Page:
Posts Tagged ‘stock agency’

Over the past year we’ve been working hard to build our website traffic on the simple belief that more visitors = more sales.

And it seems to be working. In the first three weeks of May we’ve sold images to seven different countries, all to new customers who have bought straight off our site. A very warm welcome to you all!

They’re not just small sales either. One was for over £400 / $635 / €458, and three others were in three figures. This is remarkably good, given the present state of the picture stock market, and  as a result some of our photographers will be getting a pleasant surprise in a few days time.

We can’t help feeling this must have something to do with increased traffic to the fotoLibra website. On the Web ranking site Alexa.com, fotoLibra stands as the fourth most visited general picture library in the UK.

If this doesn’t sound great to you, remember there are over 450 picture libraries in Britain.

fotoLibra.com now ranks as the 110,000th most visited website in the world. Laughably low, I know, but just go to Alexa.com and input the URL of any small business you know. Then compare it with the fotoLibra ranking.

Surprising, isn’t it?

If you are a photographer, it makes commercial sense to post your images where more people will see them. And if a photograph is one of 500K, it will have more chance of being seen than if it’s one of twenty-five million.

I forgot to tell you about my last blog, Be Careful With Google Image Search, so here’s a link to it.

And if you wonder why we sometimes seem stressed and spaced-out, read my latest personal blog!

By the way, if you contacted anyone at fotoLibra in the last 10 days and haven’t heard anything back, please contact us again as we’ve been having an intermittent email problem which we hope is now sorted.

fotoFringe

May 12th, 2011

There was no BAPLA Picture Buyers’ Fair this year. The lovely and redoubtable Flora Smith of Topfoto decided to do something about it.

With the help of Will Carleton of Photo Archive News she created fotoFringe. 55 picture libraries (curiously no Getty, Corbis or Alamy) piled into the plush King’s Place development on a highly gentrified canal basin at King’s Cross and prepared to tout their wares to the picture editors and researchers they hoped would attend.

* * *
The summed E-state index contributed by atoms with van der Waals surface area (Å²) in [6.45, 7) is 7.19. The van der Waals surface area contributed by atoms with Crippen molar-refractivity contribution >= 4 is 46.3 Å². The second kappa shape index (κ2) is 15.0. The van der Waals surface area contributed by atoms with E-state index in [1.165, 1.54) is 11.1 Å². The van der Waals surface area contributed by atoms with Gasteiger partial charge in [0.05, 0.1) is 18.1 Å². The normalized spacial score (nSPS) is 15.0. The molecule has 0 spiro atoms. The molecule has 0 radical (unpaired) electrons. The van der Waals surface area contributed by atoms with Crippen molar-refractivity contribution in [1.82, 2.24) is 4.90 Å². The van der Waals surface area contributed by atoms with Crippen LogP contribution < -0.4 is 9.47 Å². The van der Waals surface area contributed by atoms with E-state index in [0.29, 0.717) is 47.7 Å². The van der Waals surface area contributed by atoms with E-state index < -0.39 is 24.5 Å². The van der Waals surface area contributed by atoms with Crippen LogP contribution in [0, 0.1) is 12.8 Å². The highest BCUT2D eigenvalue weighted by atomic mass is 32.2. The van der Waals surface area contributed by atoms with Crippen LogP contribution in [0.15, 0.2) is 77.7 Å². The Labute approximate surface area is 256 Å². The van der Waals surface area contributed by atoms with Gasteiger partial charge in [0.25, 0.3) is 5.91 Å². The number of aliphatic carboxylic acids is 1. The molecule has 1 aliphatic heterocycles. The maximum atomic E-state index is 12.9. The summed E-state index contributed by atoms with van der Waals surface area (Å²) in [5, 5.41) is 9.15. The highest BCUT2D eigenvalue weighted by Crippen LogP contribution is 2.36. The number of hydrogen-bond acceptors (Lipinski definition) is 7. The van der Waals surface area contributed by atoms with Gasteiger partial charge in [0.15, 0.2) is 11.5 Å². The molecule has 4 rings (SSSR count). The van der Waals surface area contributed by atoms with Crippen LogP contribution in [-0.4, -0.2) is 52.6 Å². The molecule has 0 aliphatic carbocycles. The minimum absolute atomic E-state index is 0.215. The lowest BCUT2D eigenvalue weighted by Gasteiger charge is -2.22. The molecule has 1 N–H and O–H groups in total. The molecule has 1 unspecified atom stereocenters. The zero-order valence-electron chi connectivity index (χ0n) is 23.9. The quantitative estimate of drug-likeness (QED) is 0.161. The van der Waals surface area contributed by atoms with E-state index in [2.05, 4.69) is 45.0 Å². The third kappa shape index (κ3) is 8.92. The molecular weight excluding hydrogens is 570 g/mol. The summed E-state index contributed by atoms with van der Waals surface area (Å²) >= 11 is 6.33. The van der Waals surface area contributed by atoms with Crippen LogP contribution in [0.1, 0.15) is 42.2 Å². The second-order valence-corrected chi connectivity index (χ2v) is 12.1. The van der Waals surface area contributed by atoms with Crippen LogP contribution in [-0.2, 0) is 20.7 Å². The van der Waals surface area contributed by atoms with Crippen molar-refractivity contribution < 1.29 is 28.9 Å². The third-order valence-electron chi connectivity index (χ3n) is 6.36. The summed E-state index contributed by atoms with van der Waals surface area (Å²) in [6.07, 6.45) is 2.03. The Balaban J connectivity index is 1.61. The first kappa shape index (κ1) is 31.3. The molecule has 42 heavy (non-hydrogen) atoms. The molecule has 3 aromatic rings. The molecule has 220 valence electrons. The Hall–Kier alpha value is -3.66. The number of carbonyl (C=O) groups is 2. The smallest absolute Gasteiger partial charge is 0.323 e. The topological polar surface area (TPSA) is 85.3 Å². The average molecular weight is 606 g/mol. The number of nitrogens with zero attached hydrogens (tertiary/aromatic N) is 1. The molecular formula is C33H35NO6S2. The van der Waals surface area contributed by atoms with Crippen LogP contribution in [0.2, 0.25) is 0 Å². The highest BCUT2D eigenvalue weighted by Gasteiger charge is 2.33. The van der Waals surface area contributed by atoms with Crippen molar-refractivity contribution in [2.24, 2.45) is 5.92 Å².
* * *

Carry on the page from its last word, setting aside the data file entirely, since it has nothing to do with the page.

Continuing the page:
And attend they did. I can’t speak for other picture libraries, but at the show yesterday we had 58 — count them, 58 — fruitful meetings. (We would have had more had not at least three photographers managed to evade the armed guards and got to chew the fat over a leisurely few hours with us while we agonisingly watched trains of real live picture buyers, weighed down with credit cards and price agreements burning holes in their handbags, steaming past us. There’s a time and a place etc etc and You Know Who You Are. No — we love you really. It’s just that we went there geared up to talk to picture buyers, not sellers.)

I can speak for other picture libraries, actually. There wasn’t a single voice of dissent. Everyone had a great day. It wasn’t expensive (except for all the bars of chocolate we handed out to picture buyers) and in terms of cost per head per meeting it was perhaps the most successful expo fotoLibra has ever attended.

Let’s do it again!

One interesting point (to me) is that 14 of our visitors had come to a trade show without bringing any business cards with them. Is it just me, or does that seem odd?

If you want to see more (and considerably better) images and read more about fotoFringe, here’s a link to Photo Archive News’s report for May 12. You can see fotoLibra’s stand and Yvonne’s and my cheery faces in the fourth image down.